There will be no Ballon d'Or awarded in 2020 due to a "lack of sufficient fair conditions", France Football has announced.

The French publication, which organises football's most prestigious individual prize, believes the effects of the coronavirus pandemic upon the sport at the elite level means it would be unfair to declare a 2020 winner.

In a list of reasons published to explain the decision, France Football said it "did not want to put an indelible asterisk" on the trophy due to present circumstances, adding "we will always prefer a small sprain (to our history) to a large scar".

It will be the first time since the Ballon d'Or launched in 1956 that its ballot to decide the finest player in the world will not be taken.

Barcelona superstar Lionel Messi claimed the top prize for a record sixth time in 2019, with United States forward Megan Rapinoe lifting the Ballon d'Or Feminin.

Football across the world shut down in March as COVID-19 spread rapidly.

Although the Premier League, LaLiga, Serie A and the Bundesliga have all since returned behind closed doors, Ligue 1 was one of the competitions to cancel its 2019-20 schedule.

"A singular year cannot - and should not - be treated as an ordinary year. When in doubt, it is better to abstain than to persist," France Football said.

"The fairness that prevails for this honorary title could not be preserved, in particular at the statistical level and also in terms of preparation since all the aspirants to the award could not be housed in the same boat, some having seen their season cut off radically, others not. So how do you compare the incomparable?"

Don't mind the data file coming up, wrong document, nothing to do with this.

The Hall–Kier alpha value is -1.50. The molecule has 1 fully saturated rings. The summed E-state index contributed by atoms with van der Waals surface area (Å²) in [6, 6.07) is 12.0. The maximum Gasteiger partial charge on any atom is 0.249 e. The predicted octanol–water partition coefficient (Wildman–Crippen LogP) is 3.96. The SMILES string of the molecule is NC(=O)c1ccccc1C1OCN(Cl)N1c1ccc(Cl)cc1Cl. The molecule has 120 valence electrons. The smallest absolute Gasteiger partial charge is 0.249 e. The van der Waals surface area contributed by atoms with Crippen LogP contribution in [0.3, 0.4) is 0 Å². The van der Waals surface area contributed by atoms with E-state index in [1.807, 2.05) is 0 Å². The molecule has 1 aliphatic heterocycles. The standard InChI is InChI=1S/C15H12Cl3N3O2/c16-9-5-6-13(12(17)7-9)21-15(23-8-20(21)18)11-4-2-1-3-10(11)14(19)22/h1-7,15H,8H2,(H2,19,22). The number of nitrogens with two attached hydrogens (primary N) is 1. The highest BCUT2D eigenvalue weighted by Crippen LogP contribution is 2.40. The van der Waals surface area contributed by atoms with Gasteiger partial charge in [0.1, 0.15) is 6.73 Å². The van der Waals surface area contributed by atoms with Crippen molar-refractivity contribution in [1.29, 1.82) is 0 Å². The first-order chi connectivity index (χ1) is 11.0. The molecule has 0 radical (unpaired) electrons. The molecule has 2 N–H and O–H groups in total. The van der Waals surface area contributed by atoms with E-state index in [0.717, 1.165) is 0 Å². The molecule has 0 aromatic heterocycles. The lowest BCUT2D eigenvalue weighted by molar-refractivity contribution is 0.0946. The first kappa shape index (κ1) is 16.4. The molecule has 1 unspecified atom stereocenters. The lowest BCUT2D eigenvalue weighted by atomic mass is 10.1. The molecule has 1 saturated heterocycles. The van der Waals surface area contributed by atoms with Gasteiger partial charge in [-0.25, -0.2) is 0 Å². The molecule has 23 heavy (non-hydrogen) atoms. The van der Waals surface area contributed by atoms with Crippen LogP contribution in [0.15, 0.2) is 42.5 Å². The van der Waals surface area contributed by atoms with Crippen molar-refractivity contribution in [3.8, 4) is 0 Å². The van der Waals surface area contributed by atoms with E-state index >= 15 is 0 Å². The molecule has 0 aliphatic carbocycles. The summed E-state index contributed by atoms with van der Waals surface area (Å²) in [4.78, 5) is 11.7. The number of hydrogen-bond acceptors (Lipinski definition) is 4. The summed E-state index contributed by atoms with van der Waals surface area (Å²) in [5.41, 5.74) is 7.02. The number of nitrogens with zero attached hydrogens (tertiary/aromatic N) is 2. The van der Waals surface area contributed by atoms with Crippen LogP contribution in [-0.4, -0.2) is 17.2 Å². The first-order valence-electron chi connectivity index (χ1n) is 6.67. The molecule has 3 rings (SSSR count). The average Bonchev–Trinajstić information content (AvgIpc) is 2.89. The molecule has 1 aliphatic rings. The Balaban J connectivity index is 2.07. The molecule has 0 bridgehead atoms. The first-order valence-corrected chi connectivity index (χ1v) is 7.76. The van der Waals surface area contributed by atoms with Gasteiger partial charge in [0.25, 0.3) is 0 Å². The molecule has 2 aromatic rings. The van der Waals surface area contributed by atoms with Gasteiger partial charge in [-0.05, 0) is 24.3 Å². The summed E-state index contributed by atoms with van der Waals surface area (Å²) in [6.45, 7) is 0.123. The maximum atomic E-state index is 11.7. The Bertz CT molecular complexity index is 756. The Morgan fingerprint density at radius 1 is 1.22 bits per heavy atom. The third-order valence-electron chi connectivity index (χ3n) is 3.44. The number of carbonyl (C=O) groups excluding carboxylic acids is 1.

The statement concluded: "The Ballon d'Or story is too precious to take the risk of damaging it with a wobbly exercise. In these turbulent times, taking a break is a luxury and an invaluable necessity. So that football, as a whole, regains momentum and passion and emotion."

United States Soccer has lifted its ban on kneeling during the national anthem having admitted it was wrong to prevent Megan Rapinoe from doing so.

Four years ago, Rapinoe took a knee prior to the women's team's game against Thailand, following the lead of NFL quarterback Colin Kaepernick, who did so to protest police brutality and racial injustice.

Kaepernick was heavily criticised by president Donald Trump for kneeling and U.S. Soccer's board of directors passed a law in 2017 which made it mandatory for its players to stand for The Star-Spangled Banner prior to games.

However, given there has been a renewed focus on the issues Kaepernick was protesting following the death of George Floyd in police custody last month, USA's women's team had called for the ban to be removed.

U.S. Soccer has now revised its law and apologised to its players for passing the rule in the first place.

"U.S. Soccer affirms Black Lives Matter, and we support the fight against racial injustices," the federation said in a statement.

"The U.S. Soccer Board of Directors voted yesterday afternoon to repeat Policy 604-1, which required our players to stand during the national anthem.

"The policy was put in place after Megan Rapinoe kneeled in solidarity with the peaceful protest inspired by Colin Kaepernick, who was protesting police brutality and the systematic oppression of black people and people of colour in America.